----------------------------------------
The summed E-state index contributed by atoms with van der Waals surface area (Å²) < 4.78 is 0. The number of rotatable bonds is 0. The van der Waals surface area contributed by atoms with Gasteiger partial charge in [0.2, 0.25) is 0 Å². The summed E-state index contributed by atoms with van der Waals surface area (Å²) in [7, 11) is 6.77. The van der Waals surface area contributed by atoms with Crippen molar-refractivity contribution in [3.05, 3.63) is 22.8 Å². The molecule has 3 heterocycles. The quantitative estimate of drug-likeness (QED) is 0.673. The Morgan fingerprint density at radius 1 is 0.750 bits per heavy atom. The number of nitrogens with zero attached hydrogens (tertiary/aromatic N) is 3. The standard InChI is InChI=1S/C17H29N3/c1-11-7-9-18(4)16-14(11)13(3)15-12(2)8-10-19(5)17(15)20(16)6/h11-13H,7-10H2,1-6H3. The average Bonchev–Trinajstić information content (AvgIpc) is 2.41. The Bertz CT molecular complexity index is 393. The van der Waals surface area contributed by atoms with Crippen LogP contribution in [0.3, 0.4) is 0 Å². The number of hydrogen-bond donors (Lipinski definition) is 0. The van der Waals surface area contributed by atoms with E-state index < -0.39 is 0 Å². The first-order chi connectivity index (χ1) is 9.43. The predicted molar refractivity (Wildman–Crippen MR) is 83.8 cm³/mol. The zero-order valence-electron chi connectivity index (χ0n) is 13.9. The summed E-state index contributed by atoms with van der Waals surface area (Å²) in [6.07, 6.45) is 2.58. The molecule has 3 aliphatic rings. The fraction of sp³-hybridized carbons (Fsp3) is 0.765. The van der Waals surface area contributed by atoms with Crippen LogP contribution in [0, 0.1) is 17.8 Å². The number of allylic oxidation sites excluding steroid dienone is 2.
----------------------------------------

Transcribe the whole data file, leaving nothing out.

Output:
The summed E-state index contributed by atoms with van der Waals surface area (Å²) < 4.78 is 0. The number of rotatable bonds is 0. The van der Waals surface area contributed by atoms with Gasteiger partial charge in [0.2, 0.25) is 0 Å². The summed E-state index contributed by atoms with van der Waals surface area (Å²) in [7, 11) is 6.77. The van der Waals surface area contributed by atoms with Crippen molar-refractivity contribution in [3.05, 3.63) is 22.8 Å². The molecule has 3 heterocycles. The quantitative estimate of drug-likeness (QED) is 0.673. The Morgan fingerprint density at radius 1 is 0.750 bits per heavy atom. The number of nitrogens with zero attached hydrogens (tertiary/aromatic N) is 3. The standard InChI is InChI=1S/C17H29N3/c1-11-7-9-18(4)16-14(11)13(3)15-12(2)8-10-19(5)17(15)20(16)6/h11-13H,7-10H2,1-6H3. The average Bonchev–Trinajstić information content (AvgIpc) is 2.41. The Bertz CT molecular complexity index is 393. The van der Waals surface area contributed by atoms with Crippen LogP contribution in [0.3, 0.4) is 0 Å². The number of hydrogen-bond donors (Lipinski definition) is 0. The van der Waals surface area contributed by atoms with E-state index < -0.39 is 0 Å². The first-order chi connectivity index (χ1) is 9.43. The predicted molar refractivity (Wildman–Crippen MR) is 83.8 cm³/mol. The zero-order valence-electron chi connectivity index (χ0n) is 13.9. The summed E-state index contributed by atoms with van der Waals surface area (Å²) in [6.07, 6.45) is 2.58. The molecule has 3 aliphatic rings. The fraction of sp³-hybridized carbons (Fsp3) is 0.765. The van der Waals surface area contributed by atoms with Crippen LogP contribution in [0, 0.1) is 17.8 Å². The number of allylic oxidation sites excluding steroid dienone is 2.